Untrained eyes observing the Holiday boatyard Saturday afternoon may have seen chaos incarnate; what a bird’s eye perspective may have gleaned was the fascinating methods of a highly efficient machine. Much like an ant-colony, dozens of guides unloaded, put-away, washed, and sorted hundreds of moving parts from 16 rafts in under 1 hour. Every colony needs a queen. When some systems were lost in intergenerational translation, Tim Gaylord provided clear deliberate direction, wrangling sense out of the cacophony. This hard-wired elegance built into generations of raft guides eager to get on with the celebration.
Strings of lights and clotheslines of pictures framed the boat-house, mirroring the glint in the eyes of all the living history walking under the aluminum roof. Terry Taylor, one of Dee’s original boatmen took to the raft-stage and spoke of the strange motivations for us boat-people; recognizing with a wry grin it was never about the money, goodness knows there could be no way to adequately compensate folks who give the guests and the canyons every part of themselves from sun-up to sun-set. Terry reminds us why this “Job” is about so much more.
Sue Holladay makes her way over to the horse-saws lined with old wooden red oars to place her and Dee’s signature logo onto each collective-art-project; oars demarcating every generation lay available with Sharpies to leave our mark on our respective years with Holiday. She takes patient strokes with the pen, to place the moniker “Dee ♥ Sue” on every blade, just as it is written all around their shared lives.
Later into the evening after many toasts and popped corks, John Wood, Holidays owner and flame-keeper grabs the mic to call upon our heart-strings. As if the whole experience wasn’t emotional enough, he recalls the ethic Dee began Holiday with, the family that was created and the legacy that lives on in the ethos each guide carries with them past their liminal tenure in this boat-yard and into the rest of their lives. Some silent tears fall to the dusty ground; many wouldn’t admit to it, but some do. We all know we’ve had the unlikely opportunity to become a part of this strange wonderful family that has impacted the deepest parts of our soul; the kind of impact that can only come from true community in wilderness, in the wildness of rivers, in the elegance of the doing of the thing.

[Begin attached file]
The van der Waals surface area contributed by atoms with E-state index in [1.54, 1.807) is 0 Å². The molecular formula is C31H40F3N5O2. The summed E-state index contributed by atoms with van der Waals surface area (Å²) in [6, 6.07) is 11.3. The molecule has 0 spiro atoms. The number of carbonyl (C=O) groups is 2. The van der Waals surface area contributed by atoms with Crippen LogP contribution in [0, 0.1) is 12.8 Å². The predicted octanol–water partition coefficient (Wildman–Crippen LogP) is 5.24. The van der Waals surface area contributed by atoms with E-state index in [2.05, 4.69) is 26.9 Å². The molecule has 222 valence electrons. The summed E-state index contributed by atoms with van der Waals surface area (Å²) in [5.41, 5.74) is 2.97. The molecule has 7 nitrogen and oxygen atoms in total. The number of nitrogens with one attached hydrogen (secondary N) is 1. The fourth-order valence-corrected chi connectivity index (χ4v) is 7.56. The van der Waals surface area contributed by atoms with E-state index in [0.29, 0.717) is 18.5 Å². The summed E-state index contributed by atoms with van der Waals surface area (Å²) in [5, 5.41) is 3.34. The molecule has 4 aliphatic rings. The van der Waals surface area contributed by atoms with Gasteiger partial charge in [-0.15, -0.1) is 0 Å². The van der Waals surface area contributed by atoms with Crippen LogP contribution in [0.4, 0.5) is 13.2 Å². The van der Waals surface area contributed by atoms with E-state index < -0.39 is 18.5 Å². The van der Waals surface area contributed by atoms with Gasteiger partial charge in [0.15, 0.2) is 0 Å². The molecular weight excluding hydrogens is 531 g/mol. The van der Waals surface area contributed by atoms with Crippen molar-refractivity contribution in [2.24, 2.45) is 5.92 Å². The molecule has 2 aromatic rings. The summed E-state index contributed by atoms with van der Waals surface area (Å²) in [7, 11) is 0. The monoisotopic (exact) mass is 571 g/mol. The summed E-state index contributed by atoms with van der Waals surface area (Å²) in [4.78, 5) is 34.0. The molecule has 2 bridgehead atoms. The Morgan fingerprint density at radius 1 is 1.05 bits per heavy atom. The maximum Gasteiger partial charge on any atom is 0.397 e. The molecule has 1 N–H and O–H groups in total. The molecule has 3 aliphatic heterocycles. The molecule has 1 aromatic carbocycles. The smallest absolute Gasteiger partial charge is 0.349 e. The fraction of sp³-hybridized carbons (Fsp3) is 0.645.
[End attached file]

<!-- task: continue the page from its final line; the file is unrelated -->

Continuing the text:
The next morning after a long late night guides wander the hallways of the quonset hut, the kitchen and the bunk-house breezeway one more time; finding old friends, saying their goodbyes, holding each other tight to savor distant friendships until the next, chance meeting. Even though there are no assurances in life, and as Dee knew someday all of us will run our last rapid, we share a knowing feeling that the six decades of river-rats will be back to run these muddy rivers again.
By Lauren Wood: 3rd generation river-runner with Holiday River Expeditions.